Consequently, tax assessments derived from a breach to general anti-avoidance rule are usually well supported, thus narrowing the possibilities of a successful negotiation with the tax authorities themselves and forcing taxpayers into negotiations through the Prodecon. If these mediation procedures are in turn unsuccessful, taxpayers will usually litigate the assessments derived from the application of GAAR before the tax courts.

  11. Have any of the OECD BEPs recommendations been implemented or are any planned to be implemented and if so, which ones?

    Mexico has incorporated most of the OECD BEPS recommendations.

    For instance, Action 2 recommendations aimed to counter the effects of hybrid mismatch arrangements has been addressed through a set of rules that will disallow deductions if payments are made to transparent vehicles that meet certain characteristics.

    Action 3 items related to the design of effective CFC rules that Mexico had in place have evolved to achieve compatibility with BEPS recommendations.

    Action 4 recommendations directed to limiting base erosion involving interest deductions already existed in Mexico prior to the publication of the BEPS Action plans (i.e., thin-capitalization rules, back to back rules).

    Action 6 recommendations to prevent treaty abuse have also been addressed in Mexico by, for instance, denying the application of treaty benefits unless taxpayers prove, if so required, that (i) they are resident for tax purposes in the relevant country by providing with a residence certificate; and (ii) for related party transactions, file a sworn statement declaring that juridical double taxation will arise in the recipient’s country of residence if treaty benefits are not granted.

    Based on Actions 8-10, Mexican transfer pricing regulations have been amended to include provisions to allocate profits within Multinational Enterprises based on value creation and on the importance of the economic activities that are being carried out.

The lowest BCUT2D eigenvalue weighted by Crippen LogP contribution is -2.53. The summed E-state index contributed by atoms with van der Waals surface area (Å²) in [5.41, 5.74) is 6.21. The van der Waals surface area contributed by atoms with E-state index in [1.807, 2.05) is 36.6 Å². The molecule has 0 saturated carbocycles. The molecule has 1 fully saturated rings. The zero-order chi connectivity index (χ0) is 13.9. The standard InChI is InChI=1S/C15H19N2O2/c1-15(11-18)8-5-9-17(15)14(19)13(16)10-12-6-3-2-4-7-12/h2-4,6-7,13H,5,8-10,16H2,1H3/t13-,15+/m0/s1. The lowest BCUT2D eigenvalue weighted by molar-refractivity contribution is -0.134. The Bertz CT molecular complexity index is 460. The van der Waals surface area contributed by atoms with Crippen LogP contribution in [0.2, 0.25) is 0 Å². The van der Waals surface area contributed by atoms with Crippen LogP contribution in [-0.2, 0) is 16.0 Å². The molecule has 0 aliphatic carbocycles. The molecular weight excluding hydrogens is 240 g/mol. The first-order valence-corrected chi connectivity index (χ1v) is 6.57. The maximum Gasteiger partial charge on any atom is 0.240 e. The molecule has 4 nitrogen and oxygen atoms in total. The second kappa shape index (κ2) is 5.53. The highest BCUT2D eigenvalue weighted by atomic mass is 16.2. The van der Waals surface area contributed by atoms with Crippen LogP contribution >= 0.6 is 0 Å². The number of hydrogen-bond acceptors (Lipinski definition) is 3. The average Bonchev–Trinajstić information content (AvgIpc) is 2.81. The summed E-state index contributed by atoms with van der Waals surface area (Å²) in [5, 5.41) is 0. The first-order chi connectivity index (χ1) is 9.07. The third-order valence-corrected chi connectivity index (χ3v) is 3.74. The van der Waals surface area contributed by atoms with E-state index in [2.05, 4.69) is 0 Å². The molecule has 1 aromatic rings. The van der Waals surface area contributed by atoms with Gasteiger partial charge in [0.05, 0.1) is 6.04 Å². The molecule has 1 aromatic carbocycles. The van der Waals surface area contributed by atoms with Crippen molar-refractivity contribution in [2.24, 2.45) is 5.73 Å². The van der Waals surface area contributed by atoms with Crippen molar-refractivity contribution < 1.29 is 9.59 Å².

As of 2018 and in accordance to Action 12, taxpayers are required to file trimestral reports providing detailed information on certain relevant transactions (as defined by the tax authorities), which include financing operations, corporate restructurings, sale or contribution of assets, among others.

    Under recommendations pertaining to Action 13 (transfer pricing documentation and country-by-country reporting), companies that carry out transactions with related parties and derive income equal or greater than MXN$755,898,920.00, must file a master and local file. In addition, multinational enterprises that derive income that is equal or greater than MXN$12 billion must also file a country-by-country report.

    As explained in the OECD’s report on Mexico’s compliance with Action 14, Mexico has partially implemented Action 14 Minimum Standard by including a Mutual Agreement Procedure program in most of its double taxation treaties. However, according to the OECD’s report, the average time to close a Mutual Agreement Procedure in Mexico is of 22 months, making it necessary to dedicate additional resources to the handling of cases in order to make it more efficient.

    Mexico, as a signatory to the OECD’s Multilateral Instrument (although still pending to be approved by the Senate), will incorporate several provisions to its tax treaties that will aim to avoid abusive practices.

  12. In your view, how has BEPS impacted on the government’s tax policies?

    As a member of the OECD, Mexico has been participating in the development of the BEPS action plans, and many of its recommendations have already been included into its domestic legislation.

  13. Does the tax system broadly follow the recognised OECD Model?
    Does it have taxation of; a) business profits, b) employment income and pensions, c) VAT (or other indirect tax), d) savings income and royalties, e) income from land, f) capital gains, g) stamp and/or capital duties.
    If so, what are the current rates and are they flat or graduated?

    In general terms, the Mexican tax system follows the recognized OECD Model; however, there are some particular provisions that also follow the UN Model.

    a) Taxation of Business profits.